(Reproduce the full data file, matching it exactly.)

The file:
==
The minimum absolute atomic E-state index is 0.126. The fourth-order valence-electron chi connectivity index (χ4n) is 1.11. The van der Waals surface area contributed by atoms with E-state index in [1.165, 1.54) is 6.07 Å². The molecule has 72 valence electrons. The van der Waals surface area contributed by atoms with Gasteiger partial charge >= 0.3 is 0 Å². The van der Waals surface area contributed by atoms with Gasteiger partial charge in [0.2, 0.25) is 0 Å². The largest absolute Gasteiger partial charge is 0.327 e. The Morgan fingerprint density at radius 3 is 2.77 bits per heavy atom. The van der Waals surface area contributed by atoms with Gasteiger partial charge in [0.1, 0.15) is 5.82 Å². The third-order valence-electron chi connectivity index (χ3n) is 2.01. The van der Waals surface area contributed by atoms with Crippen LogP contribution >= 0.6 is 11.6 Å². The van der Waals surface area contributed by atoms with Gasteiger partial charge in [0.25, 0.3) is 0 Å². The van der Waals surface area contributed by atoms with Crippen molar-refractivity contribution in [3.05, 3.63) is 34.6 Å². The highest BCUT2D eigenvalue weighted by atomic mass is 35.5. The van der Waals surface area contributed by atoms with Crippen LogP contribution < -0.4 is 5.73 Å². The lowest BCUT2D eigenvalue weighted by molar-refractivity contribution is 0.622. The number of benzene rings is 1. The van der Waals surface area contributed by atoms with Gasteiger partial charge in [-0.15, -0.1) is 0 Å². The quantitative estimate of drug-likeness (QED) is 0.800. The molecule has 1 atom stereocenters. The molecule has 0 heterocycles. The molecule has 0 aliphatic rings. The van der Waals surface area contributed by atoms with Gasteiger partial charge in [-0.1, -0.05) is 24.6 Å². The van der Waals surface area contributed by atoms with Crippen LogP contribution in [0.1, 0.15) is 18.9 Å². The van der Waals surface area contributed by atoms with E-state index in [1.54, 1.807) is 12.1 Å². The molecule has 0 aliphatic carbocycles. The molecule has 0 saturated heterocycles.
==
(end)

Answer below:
The minimum absolute atomic E-state index is 0.126. The fourth-order valence-electron chi connectivity index (χ4n) is 1.11. The van der Waals surface area contributed by atoms with E-state index in [1.165, 1.54) is 6.07 Å². The molecule has 72 valence electrons. The van der Waals surface area contributed by atoms with Gasteiger partial charge >= 0.3 is 0 Å². The van der Waals surface area contributed by atoms with Gasteiger partial charge in [0.2, 0.25) is 0 Å². The largest absolute Gasteiger partial charge is 0.327 e. The Morgan fingerprint density at radius 3 is 2.77 bits per heavy atom. The van der Waals surface area contributed by atoms with Gasteiger partial charge in [0.1, 0.15) is 5.82 Å². The third-order valence-electron chi connectivity index (χ3n) is 2.01. The van der Waals surface area contributed by atoms with Crippen LogP contribution >= 0.6 is 11.6 Å². The van der Waals surface area contributed by atoms with Gasteiger partial charge in [0.25, 0.3) is 0 Å². The van der Waals surface area contributed by atoms with Crippen molar-refractivity contribution in [3.05, 3.63) is 34.6 Å². The highest BCUT2D eigenvalue weighted by atomic mass is 35.5. The van der Waals surface area contributed by atoms with Crippen LogP contribution < -0.4 is 5.73 Å². The lowest BCUT2D eigenvalue weighted by molar-refractivity contribution is 0.622. The number of benzene rings is 1. The van der Waals surface area contributed by atoms with Gasteiger partial charge in [-0.15, -0.1) is 0 Å². The quantitative estimate of drug-likeness (QED) is 0.800. The molecule has 1 atom stereocenters. The molecule has 0 heterocycles. The molecule has 0 aliphatic rings. The van der Waals surface area contributed by atoms with Gasteiger partial charge in [-0.1, -0.05) is 24.6 Å². The van der Waals surface area contributed by atoms with Crippen LogP contribution in [0.1, 0.15) is 18.9 Å². The van der Waals surface area contributed by atoms with E-state index in [1.54, 1.807) is 12.1 Å². The molecule has 0 aliphatic carbocycles. The molecule has 0 saturated heterocycles.